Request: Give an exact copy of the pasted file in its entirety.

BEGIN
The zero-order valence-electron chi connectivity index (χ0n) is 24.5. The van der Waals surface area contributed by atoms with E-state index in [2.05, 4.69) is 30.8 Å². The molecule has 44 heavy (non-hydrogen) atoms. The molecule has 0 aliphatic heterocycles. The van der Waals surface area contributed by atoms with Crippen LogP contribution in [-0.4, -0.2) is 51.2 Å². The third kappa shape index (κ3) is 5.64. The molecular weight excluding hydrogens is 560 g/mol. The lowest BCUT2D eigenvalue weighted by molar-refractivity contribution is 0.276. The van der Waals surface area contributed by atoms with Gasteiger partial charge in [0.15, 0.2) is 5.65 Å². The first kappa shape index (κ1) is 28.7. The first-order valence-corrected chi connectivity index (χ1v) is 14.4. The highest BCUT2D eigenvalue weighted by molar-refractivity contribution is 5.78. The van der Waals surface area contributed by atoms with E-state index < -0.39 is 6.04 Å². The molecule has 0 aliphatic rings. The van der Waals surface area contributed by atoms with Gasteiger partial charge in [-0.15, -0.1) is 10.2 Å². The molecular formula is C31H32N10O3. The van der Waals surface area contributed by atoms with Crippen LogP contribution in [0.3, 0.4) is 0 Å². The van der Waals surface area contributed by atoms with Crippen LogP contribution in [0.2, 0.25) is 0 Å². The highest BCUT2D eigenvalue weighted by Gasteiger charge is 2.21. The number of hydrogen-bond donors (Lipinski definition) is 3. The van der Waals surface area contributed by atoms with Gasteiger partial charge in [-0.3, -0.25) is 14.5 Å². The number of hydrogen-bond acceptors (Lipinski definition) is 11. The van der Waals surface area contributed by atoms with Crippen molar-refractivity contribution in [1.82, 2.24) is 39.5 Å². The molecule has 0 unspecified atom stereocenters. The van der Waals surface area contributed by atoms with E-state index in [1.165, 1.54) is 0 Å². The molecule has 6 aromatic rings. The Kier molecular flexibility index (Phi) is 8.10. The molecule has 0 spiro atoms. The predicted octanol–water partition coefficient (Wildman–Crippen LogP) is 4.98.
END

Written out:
The zero-order valence-electron chi connectivity index (χ0n) is 24.5. The van der Waals surface area contributed by atoms with E-state index in [2.05, 4.69) is 30.8 Å². The molecule has 44 heavy (non-hydrogen) atoms. The molecule has 0 aliphatic heterocycles. The van der Waals surface area contributed by atoms with Crippen LogP contribution in [-0.4, -0.2) is 51.2 Å². The third kappa shape index (κ3) is 5.64. The molecular weight excluding hydrogens is 560 g/mol. The lowest BCUT2D eigenvalue weighted by molar-refractivity contribution is 0.276. The van der Waals surface area contributed by atoms with Gasteiger partial charge in [0.15, 0.2) is 5.65 Å². The first kappa shape index (κ1) is 28.7. The first-order valence-corrected chi connectivity index (χ1v) is 14.4. The highest BCUT2D eigenvalue weighted by molar-refractivity contribution is 5.78. The van der Waals surface area contributed by atoms with E-state index < -0.39 is 6.04 Å². The molecule has 0 aliphatic rings. The van der Waals surface area contributed by atoms with Gasteiger partial charge in [-0.15, -0.1) is 10.2 Å². The molecular formula is C31H32N10O3. The van der Waals surface area contributed by atoms with Crippen LogP contribution in [0.3, 0.4) is 0 Å². The van der Waals surface area contributed by atoms with Crippen LogP contribution in [0.2, 0.25) is 0 Å². The highest BCUT2D eigenvalue weighted by Gasteiger charge is 2.21. The number of hydrogen-bond donors (Lipinski definition) is 3. The van der Waals surface area contributed by atoms with Gasteiger partial charge in [-0.3, -0.25) is 14.5 Å². The number of hydrogen-bond acceptors (Lipinski definition) is 11. The van der Waals surface area contributed by atoms with Crippen molar-refractivity contribution in [1.82, 2.24) is 39.5 Å². The molecule has 0 unspecified atom stereocenters. The van der Waals surface area contributed by atoms with E-state index in [1.165, 1.54) is 0 Å². The molecule has 6 aromatic rings. The Kier molecular flexibility index (Phi) is 8.10. The molecule has 0 spiro atoms. The predicted octanol–water partition coefficient (Wildman–Crippen LogP) is 4.98.